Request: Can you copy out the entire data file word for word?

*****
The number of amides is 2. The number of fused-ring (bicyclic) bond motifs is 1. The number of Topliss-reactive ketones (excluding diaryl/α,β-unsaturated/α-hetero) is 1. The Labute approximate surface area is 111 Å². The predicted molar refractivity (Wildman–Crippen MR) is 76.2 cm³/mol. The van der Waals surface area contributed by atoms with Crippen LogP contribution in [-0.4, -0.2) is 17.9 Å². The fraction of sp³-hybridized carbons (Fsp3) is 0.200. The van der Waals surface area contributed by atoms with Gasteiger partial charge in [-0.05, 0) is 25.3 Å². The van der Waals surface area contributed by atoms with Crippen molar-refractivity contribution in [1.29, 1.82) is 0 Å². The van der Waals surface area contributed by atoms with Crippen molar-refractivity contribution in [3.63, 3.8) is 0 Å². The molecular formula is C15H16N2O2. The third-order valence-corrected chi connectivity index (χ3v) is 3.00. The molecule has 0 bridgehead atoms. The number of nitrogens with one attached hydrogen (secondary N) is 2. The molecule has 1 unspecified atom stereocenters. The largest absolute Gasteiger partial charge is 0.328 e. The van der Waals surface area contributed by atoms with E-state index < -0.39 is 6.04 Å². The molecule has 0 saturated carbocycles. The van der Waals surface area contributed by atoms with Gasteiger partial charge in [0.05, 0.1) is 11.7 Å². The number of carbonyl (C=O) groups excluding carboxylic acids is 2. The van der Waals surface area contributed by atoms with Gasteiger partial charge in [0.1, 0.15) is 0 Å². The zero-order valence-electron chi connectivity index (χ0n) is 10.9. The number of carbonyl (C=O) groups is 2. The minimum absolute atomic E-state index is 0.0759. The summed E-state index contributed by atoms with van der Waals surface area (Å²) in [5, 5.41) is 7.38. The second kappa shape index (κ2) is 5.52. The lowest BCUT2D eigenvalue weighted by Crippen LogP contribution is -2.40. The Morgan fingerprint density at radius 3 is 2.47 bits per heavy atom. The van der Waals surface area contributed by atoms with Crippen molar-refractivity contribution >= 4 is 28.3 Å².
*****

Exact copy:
The number of amides is 2. The number of fused-ring (bicyclic) bond motifs is 1. The number of Topliss-reactive ketones (excluding diaryl/α,β-unsaturated/α-hetero) is 1. The Labute approximate surface area is 111 Å². The predicted molar refractivity (Wildman–Crippen MR) is 76.2 cm³/mol. The van der Waals surface area contributed by atoms with Crippen LogP contribution in [-0.4, -0.2) is 17.9 Å². The fraction of sp³-hybridized carbons (Fsp3) is 0.200. The van der Waals surface area contributed by atoms with Gasteiger partial charge in [-0.05, 0) is 25.3 Å². The van der Waals surface area contributed by atoms with Crippen molar-refractivity contribution in [1.29, 1.82) is 0 Å². The van der Waals surface area contributed by atoms with Crippen molar-refractivity contribution in [3.63, 3.8) is 0 Å². The molecular formula is C15H16N2O2. The third-order valence-corrected chi connectivity index (χ3v) is 3.00. The molecule has 0 bridgehead atoms. The number of nitrogens with one attached hydrogen (secondary N) is 2. The molecule has 1 unspecified atom stereocenters. The largest absolute Gasteiger partial charge is 0.328 e. The van der Waals surface area contributed by atoms with E-state index < -0.39 is 6.04 Å². The molecule has 0 saturated carbocycles. The van der Waals surface area contributed by atoms with Gasteiger partial charge in [0.05, 0.1) is 11.7 Å². The number of carbonyl (C=O) groups excluding carboxylic acids is 2. The van der Waals surface area contributed by atoms with Gasteiger partial charge in [0.1, 0.15) is 0 Å². The zero-order valence-electron chi connectivity index (χ0n) is 10.9. The number of carbonyl (C=O) groups is 2. The minimum absolute atomic E-state index is 0.0759. The summed E-state index contributed by atoms with van der Waals surface area (Å²) in [5, 5.41) is 7.38. The second kappa shape index (κ2) is 5.52. The lowest BCUT2D eigenvalue weighted by Crippen LogP contribution is -2.40. The Morgan fingerprint density at radius 3 is 2.47 bits per heavy atom. The van der Waals surface area contributed by atoms with Crippen molar-refractivity contribution >= 4 is 28.3 Å².